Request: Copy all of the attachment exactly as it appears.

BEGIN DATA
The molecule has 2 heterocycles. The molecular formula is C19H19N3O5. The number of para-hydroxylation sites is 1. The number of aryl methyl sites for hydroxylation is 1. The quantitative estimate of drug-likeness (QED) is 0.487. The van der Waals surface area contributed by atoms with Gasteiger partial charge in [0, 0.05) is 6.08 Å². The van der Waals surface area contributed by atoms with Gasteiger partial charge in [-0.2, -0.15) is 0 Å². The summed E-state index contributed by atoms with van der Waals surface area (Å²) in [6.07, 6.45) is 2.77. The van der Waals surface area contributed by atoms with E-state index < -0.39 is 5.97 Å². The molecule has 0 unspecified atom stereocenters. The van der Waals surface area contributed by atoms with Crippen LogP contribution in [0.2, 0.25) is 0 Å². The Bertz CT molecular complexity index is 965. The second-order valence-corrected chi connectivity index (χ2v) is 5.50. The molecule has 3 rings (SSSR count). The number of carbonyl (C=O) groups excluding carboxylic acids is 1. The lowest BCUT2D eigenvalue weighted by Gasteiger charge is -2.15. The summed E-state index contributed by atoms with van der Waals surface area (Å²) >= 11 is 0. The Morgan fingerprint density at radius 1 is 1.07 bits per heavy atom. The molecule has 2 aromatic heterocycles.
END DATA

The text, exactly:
The molecule has 2 heterocycles. The molecular formula is C19H19N3O5. The number of para-hydroxylation sites is 1. The number of aryl methyl sites for hydroxylation is 1. The quantitative estimate of drug-likeness (QED) is 0.487. The van der Waals surface area contributed by atoms with Gasteiger partial charge in [0, 0.05) is 6.08 Å². The van der Waals surface area contributed by atoms with Gasteiger partial charge in [-0.2, -0.15) is 0 Å². The summed E-state index contributed by atoms with van der Waals surface area (Å²) in [6.07, 6.45) is 2.77. The van der Waals surface area contributed by atoms with E-state index < -0.39 is 5.97 Å². The molecule has 0 unspecified atom stereocenters. The van der Waals surface area contributed by atoms with Crippen LogP contribution in [0.2, 0.25) is 0 Å². The Bertz CT molecular complexity index is 965. The second-order valence-corrected chi connectivity index (χ2v) is 5.50. The molecule has 3 rings (SSSR count). The number of carbonyl (C=O) groups excluding carboxylic acids is 1. The lowest BCUT2D eigenvalue weighted by Gasteiger charge is -2.15. The summed E-state index contributed by atoms with van der Waals surface area (Å²) >= 11 is 0. The Morgan fingerprint density at radius 1 is 1.07 bits per heavy atom. The molecule has 2 aromatic heterocycles.